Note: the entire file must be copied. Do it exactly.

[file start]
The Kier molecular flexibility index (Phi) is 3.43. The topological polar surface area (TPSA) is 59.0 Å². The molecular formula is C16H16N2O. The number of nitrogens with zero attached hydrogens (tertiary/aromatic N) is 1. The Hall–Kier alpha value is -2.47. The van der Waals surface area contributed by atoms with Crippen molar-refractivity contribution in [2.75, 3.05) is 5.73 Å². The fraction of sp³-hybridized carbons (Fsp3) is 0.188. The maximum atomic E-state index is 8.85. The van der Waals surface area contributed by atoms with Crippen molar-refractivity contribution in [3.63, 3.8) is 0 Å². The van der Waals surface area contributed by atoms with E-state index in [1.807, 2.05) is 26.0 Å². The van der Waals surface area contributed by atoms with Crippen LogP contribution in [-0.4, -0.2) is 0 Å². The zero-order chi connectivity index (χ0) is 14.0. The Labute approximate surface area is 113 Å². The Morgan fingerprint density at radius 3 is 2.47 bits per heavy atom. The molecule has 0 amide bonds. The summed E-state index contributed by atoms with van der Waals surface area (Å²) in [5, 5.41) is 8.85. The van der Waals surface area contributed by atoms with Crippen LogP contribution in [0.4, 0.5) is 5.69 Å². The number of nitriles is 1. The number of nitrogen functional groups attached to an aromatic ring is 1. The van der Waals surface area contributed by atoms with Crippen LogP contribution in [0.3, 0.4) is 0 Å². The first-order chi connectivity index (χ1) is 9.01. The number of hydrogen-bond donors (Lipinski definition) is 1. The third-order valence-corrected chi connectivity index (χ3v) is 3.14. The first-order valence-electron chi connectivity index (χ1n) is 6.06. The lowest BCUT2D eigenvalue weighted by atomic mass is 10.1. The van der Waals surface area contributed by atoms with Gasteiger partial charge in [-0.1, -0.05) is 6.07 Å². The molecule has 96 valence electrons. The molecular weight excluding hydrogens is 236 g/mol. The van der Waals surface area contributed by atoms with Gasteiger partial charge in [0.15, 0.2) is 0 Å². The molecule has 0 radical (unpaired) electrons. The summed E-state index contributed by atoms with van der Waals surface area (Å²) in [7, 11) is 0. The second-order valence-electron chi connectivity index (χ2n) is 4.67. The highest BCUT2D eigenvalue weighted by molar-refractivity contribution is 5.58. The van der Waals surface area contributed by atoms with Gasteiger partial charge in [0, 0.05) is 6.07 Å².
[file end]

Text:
The Kier molecular flexibility index (Phi) is 3.43. The topological polar surface area (TPSA) is 59.0 Å². The molecular formula is C16H16N2O. The number of nitrogens with zero attached hydrogens (tertiary/aromatic N) is 1. The Hall–Kier alpha value is -2.47. The van der Waals surface area contributed by atoms with Crippen molar-refractivity contribution in [2.75, 3.05) is 5.73 Å². The fraction of sp³-hybridized carbons (Fsp3) is 0.188. The maximum atomic E-state index is 8.85. The van der Waals surface area contributed by atoms with Crippen molar-refractivity contribution in [3.63, 3.8) is 0 Å². The van der Waals surface area contributed by atoms with E-state index in [1.807, 2.05) is 26.0 Å². The van der Waals surface area contributed by atoms with Crippen LogP contribution in [-0.4, -0.2) is 0 Å². The zero-order chi connectivity index (χ0) is 14.0. The Labute approximate surface area is 113 Å². The Morgan fingerprint density at radius 3 is 2.47 bits per heavy atom. The molecule has 0 amide bonds. The summed E-state index contributed by atoms with van der Waals surface area (Å²) in [5, 5.41) is 8.85. The van der Waals surface area contributed by atoms with Crippen LogP contribution in [0.4, 0.5) is 5.69 Å². The number of nitriles is 1. The number of nitrogen functional groups attached to an aromatic ring is 1. The van der Waals surface area contributed by atoms with Crippen LogP contribution in [0.3, 0.4) is 0 Å². The first-order chi connectivity index (χ1) is 9.01. The number of hydrogen-bond donors (Lipinski definition) is 1. The third-order valence-corrected chi connectivity index (χ3v) is 3.14. The first-order valence-electron chi connectivity index (χ1n) is 6.06. The lowest BCUT2D eigenvalue weighted by atomic mass is 10.1. The van der Waals surface area contributed by atoms with Gasteiger partial charge in [-0.1, -0.05) is 6.07 Å². The molecule has 96 valence electrons. The molecular weight excluding hydrogens is 236 g/mol. The van der Waals surface area contributed by atoms with Gasteiger partial charge in [0.15, 0.2) is 0 Å². The molecule has 0 radical (unpaired) electrons. The summed E-state index contributed by atoms with van der Waals surface area (Å²) in [7, 11) is 0. The second-order valence-electron chi connectivity index (χ2n) is 4.67. The highest BCUT2D eigenvalue weighted by molar-refractivity contribution is 5.58. The van der Waals surface area contributed by atoms with Gasteiger partial charge in [0, 0.05) is 6.07 Å².